support an exceptional child

Supporting Twice Exceptional Children

By Dr. Tamara Soles

When it comes to neurodiversity, overlapping conditions is often the rule rather than the exception. Twice exceptional, or 2e, is a term used to describe a child who is both intellectually gifted and has a condition such as autism, ADHD, or a learning disability. 


Twice exceptional children are in danger of having their strengths overshadowed by the attention placed on their challenges, rather than trying to uncover their talents and accommodate their differences. On the other hand, some 2e kids do well enough academically due to their high intellectual capability, which causes their other needs to be missed. 

Having either their strengths or their challenges overlooked by those around them puts twice exceptional children at risk for social, emotional and behavioral challenges. Their self-esteem may suffer, particularly because their high level of sensitivity (which often accompanies giftedness) can make them acutely aware of their challenges and the negative perception others may have of them. If this sense of inadequacy is not addressed through the recognition of their giftedness and appropriate encouragement to reach their full potential, these children often end up becoming disruptive at school—acting out, daydreaming, or frequently moving off task as an expression of their feelings of frustration or boredom.

Here are five strategies to support twice-exceptional kids:

  1. Strength-Based Learning: Encourage teachers and therapists to adopt a strength-based approach to learning. By building upon children’s areas of passion and talent, we instill a love of learning and foster a sense of accomplishment. While supporting their challenges, we must also leverage their strengths and interests. 
  2. Encourage Self-Advocacy: Empower children to express their needs and advocate for themselves. Teach them to embrace their strengths and communicate their challenges confidently, helping them develop important life skills.
  3. Create a safe, nurturing environment wherein difference is celebrated: All children need to feel valued not for their abilities but simply by virtue of being human. Emphasize the importance of neurodiversity in our society and actively seek out and create neurodivergent spaces. Embracing their neurodiversity means embracing the beauty of their individuality.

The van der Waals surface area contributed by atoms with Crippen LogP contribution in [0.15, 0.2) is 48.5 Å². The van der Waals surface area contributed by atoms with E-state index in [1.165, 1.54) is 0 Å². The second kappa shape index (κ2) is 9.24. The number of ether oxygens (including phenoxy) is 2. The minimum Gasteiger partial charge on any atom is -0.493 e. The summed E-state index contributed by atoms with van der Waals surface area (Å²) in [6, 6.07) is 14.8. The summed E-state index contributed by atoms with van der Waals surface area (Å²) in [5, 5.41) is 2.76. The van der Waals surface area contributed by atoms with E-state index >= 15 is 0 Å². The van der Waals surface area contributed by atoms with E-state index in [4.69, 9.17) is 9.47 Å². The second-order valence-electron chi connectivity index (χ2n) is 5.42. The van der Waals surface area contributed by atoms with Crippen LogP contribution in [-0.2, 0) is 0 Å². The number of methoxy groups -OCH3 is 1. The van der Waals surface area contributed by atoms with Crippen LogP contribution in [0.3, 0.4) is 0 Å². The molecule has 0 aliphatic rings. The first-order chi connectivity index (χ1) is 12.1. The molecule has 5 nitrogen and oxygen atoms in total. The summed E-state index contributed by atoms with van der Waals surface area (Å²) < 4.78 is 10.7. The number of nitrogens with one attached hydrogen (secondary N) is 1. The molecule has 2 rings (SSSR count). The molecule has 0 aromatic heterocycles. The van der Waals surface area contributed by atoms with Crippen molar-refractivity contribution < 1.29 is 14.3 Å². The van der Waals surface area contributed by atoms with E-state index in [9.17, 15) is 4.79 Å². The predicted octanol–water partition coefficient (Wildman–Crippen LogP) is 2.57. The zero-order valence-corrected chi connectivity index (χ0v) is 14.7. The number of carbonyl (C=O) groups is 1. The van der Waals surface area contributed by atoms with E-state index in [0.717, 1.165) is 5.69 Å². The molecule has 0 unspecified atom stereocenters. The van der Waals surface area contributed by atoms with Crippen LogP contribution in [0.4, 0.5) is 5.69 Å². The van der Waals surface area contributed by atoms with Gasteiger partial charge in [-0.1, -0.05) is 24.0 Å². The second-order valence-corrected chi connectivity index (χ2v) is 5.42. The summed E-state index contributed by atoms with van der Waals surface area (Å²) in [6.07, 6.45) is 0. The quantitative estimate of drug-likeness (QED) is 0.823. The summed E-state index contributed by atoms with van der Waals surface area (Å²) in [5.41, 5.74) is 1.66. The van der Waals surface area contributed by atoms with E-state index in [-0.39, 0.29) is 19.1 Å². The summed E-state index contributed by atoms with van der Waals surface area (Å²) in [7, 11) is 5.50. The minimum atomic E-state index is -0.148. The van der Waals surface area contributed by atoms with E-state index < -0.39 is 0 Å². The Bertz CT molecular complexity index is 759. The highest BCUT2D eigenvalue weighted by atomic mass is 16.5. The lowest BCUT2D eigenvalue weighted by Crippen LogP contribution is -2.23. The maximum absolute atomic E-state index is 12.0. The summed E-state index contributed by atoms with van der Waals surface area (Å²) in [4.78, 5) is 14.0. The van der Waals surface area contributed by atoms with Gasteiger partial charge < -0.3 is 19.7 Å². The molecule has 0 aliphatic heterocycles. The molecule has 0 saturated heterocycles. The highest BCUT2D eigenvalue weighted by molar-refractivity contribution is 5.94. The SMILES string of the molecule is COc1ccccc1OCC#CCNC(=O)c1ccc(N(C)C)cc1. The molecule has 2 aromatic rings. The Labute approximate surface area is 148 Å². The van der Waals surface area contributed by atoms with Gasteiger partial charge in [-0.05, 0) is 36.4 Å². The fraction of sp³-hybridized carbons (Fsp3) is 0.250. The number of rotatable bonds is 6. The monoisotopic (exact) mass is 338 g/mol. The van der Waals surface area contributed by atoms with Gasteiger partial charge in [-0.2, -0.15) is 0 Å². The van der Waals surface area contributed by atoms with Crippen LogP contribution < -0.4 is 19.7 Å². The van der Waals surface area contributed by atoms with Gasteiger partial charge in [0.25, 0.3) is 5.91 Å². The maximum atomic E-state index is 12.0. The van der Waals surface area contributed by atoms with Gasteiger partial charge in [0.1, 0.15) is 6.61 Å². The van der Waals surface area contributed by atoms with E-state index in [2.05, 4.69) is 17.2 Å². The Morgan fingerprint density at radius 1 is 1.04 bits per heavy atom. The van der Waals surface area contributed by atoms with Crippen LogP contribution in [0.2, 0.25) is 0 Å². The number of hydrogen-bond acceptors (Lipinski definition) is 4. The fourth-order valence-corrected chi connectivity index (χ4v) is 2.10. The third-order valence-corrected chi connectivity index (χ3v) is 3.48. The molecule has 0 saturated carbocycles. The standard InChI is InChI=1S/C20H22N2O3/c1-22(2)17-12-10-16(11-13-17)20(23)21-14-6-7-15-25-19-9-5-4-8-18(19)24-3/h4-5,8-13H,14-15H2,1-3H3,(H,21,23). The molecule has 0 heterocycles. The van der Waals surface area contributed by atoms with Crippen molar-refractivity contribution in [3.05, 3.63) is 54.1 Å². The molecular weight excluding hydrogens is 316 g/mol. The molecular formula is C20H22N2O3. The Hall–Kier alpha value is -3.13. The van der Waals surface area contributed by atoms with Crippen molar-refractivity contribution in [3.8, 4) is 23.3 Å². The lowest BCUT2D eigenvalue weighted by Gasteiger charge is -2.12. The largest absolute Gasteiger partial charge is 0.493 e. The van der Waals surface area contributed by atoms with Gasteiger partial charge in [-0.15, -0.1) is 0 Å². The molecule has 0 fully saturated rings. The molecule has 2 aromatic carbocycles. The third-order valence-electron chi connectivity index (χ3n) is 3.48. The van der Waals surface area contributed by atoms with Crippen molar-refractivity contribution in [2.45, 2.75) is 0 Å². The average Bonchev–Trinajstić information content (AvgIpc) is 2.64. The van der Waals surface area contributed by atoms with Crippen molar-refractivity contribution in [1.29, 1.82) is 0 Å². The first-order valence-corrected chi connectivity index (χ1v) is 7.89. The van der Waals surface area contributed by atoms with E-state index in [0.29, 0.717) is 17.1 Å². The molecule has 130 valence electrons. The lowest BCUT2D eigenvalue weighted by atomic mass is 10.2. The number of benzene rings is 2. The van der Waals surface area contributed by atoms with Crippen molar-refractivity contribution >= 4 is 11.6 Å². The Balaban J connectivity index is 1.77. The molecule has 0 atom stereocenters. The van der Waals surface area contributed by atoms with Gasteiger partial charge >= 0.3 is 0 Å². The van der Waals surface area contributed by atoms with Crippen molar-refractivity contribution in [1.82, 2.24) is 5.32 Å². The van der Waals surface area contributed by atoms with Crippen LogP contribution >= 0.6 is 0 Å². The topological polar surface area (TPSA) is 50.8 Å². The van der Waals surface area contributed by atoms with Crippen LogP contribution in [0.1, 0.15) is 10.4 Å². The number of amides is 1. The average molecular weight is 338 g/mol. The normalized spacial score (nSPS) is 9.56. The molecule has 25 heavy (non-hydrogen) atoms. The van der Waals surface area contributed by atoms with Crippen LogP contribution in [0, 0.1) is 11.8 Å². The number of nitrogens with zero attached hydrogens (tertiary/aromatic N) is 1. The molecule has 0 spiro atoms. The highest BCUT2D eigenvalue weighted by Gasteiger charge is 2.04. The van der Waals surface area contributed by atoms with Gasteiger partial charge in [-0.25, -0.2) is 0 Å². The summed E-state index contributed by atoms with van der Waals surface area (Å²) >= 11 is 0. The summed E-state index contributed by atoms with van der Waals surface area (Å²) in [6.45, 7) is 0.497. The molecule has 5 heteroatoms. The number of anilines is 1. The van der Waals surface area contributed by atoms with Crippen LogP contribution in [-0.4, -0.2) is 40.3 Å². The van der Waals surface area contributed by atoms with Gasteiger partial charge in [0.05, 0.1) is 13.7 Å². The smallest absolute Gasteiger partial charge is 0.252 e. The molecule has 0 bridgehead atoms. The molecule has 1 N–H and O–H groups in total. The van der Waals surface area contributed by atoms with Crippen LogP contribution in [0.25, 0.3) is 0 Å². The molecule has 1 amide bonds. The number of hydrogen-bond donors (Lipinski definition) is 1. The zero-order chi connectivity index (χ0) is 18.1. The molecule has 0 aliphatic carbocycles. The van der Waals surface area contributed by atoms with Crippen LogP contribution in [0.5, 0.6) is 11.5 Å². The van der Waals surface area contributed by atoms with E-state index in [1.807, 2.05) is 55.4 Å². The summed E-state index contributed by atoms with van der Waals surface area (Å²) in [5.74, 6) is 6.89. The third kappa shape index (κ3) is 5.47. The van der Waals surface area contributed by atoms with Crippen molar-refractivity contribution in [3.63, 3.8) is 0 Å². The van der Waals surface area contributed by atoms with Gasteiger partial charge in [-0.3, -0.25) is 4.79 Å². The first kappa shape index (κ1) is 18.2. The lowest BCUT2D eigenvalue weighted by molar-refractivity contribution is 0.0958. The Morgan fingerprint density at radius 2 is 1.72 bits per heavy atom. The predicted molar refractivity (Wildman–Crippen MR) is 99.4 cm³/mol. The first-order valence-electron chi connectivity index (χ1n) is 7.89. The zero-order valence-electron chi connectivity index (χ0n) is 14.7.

4. Appropriate level of challenge: Find creative ways to adapt the curriculum to provide the appropriate level of challenge. Allow opportunities to explore a topic more in depth through independent study. Students can build on the concepts being learned in class but tailor it to their own interest and cognitive level, for example researching a topic in more detail, building a model, writing a report, or creating a presentation for classmates. My favorite high-school English teacher once assigned an essay to the class but insisted that rather than write another essay (which was a strength of mine), I had to write a different ending to the play. He found a creative way to challenge me while still staying with the curriculum. 
  5. Create a plan: If a child has an Individualized Education Plan (IEP), ensure that both their intellectual strengths and their other challenges are addressed. 

Supporting twice exceptional children requires understanding, collaboration, and creativity. By nurturing their strengths, accepting their challenges, and creating an inclusive environment, we can empower them to reach their full potential. As parents, educators, and therapists, it is our privilege to support them on their journey, providing the tools they need to flourish. With the right encouragement, these unique thinkers may be tomorrow’s innovators and problem-solvers.

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